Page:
However, there are blind leaders of the blind, and not a few of them, who take this view of natural knowledge, and can see nothing in the bountiful mother of humanity but a sort of comfort-grinding machine. According to them, the improvement of natural knowledge always has been, and always must be, synonymous with no more than the improvement of the material resources and the increase of the gratifications of men.


Thomas Henry Huxley's inspiring

“The chess-board is the world; the pieces are the phenomena of the universe; the rules of the game are what we call the laws of Nature. The player on the other side is hidden from us. We know that his play is always fair, and patient. But also we know, to our cost, that he never overlooks a mistake, or makes the smallest allowance for ignorance.”


A man has no reason to be ashamed of having an ape for his grandfather. If there were an ancestor whom I should feel shame in recalling it would rather be a man—a man of restless and versatile intellect—who … plunges into scientific questions with which he has no real acquaintance, only to obscure them by aimless rhetoric, and distract the attention of his hearers from the real point at issue by eloquent digressions and skilled appeals to religious prejudice.”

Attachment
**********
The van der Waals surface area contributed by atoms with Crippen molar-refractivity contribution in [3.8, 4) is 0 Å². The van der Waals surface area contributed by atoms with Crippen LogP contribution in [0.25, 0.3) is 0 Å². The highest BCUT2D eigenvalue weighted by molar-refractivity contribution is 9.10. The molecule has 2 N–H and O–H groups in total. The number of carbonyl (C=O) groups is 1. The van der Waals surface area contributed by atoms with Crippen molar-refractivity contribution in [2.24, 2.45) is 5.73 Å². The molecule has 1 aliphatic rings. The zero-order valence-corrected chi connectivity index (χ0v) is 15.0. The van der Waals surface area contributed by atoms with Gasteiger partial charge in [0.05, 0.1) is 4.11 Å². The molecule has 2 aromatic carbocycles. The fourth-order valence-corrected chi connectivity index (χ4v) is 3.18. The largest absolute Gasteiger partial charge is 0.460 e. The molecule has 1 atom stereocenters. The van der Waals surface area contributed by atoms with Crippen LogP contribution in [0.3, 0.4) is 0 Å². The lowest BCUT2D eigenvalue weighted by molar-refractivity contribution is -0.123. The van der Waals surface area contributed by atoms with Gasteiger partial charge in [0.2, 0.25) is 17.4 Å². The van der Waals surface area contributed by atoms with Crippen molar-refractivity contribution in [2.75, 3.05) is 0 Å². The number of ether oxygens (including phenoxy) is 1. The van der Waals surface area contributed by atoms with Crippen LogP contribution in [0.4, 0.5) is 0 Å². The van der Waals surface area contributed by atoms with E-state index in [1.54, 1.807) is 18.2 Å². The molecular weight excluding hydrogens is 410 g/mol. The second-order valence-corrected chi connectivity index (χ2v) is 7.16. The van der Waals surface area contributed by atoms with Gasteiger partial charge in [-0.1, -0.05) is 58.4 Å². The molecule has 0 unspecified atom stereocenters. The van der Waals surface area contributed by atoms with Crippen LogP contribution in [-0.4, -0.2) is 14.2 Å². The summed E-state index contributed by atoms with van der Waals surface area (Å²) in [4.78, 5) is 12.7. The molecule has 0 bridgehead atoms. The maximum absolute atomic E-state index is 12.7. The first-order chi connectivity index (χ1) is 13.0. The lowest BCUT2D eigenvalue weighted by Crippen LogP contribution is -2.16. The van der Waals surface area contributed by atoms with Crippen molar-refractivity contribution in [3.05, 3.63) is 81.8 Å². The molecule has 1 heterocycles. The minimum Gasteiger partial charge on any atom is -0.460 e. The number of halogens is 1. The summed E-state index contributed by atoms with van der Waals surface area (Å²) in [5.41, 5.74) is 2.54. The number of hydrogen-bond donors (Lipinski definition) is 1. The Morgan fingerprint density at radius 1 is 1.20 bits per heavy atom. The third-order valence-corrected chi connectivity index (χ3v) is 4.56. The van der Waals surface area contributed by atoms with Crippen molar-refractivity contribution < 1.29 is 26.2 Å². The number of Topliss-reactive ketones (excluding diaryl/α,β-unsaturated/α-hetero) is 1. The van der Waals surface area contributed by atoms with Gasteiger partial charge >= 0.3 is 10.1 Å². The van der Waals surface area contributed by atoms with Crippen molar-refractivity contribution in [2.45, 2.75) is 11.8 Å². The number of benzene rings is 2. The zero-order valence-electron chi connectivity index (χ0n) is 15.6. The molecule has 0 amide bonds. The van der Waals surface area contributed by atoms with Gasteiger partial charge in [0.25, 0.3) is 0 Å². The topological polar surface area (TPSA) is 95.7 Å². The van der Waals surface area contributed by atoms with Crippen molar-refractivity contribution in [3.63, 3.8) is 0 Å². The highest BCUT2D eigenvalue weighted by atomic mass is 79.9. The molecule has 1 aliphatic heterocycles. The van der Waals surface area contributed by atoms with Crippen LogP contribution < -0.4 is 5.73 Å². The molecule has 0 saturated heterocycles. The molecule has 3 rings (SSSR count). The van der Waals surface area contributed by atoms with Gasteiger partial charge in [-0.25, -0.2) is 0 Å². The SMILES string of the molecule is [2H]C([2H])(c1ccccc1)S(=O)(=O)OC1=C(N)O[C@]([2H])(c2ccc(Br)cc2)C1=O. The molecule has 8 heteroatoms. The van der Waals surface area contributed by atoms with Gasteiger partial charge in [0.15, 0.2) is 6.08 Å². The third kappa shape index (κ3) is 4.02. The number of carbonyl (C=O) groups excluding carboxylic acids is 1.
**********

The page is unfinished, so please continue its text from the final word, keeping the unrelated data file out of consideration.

“Sit down before fact like a little child, and be prepared to give up every preconceived notion, follow humbly wherever and to whatever abyss Nature leads or you shall learn nothing.”


“The science, the art, the jurisprudence, the chief political and social theories, of the modern world have grown out of Greece and Rome—not by favour of, but in the teeth of, the fundamental teachings of early Christianity, to which science, art, and any serious occupation with the things of this world were alike despicable.”


Thomas Henry Huxley's inspiring


“The man of science has learned to believe in justification, not by faith, but by verification.”


It is important to remember that, in strictness, there is no such thing as an uneducated man. Take an extreme case. Suppose that an adult man, in the full vigour of his faculties, could be suddenly placed in the world, as Adam is said to have been, and then left to do as he best might. How long would he be left uneducated? Not five minutes. Nature would begin to teach him, through the eye, the ear, the touch, the properties of objects.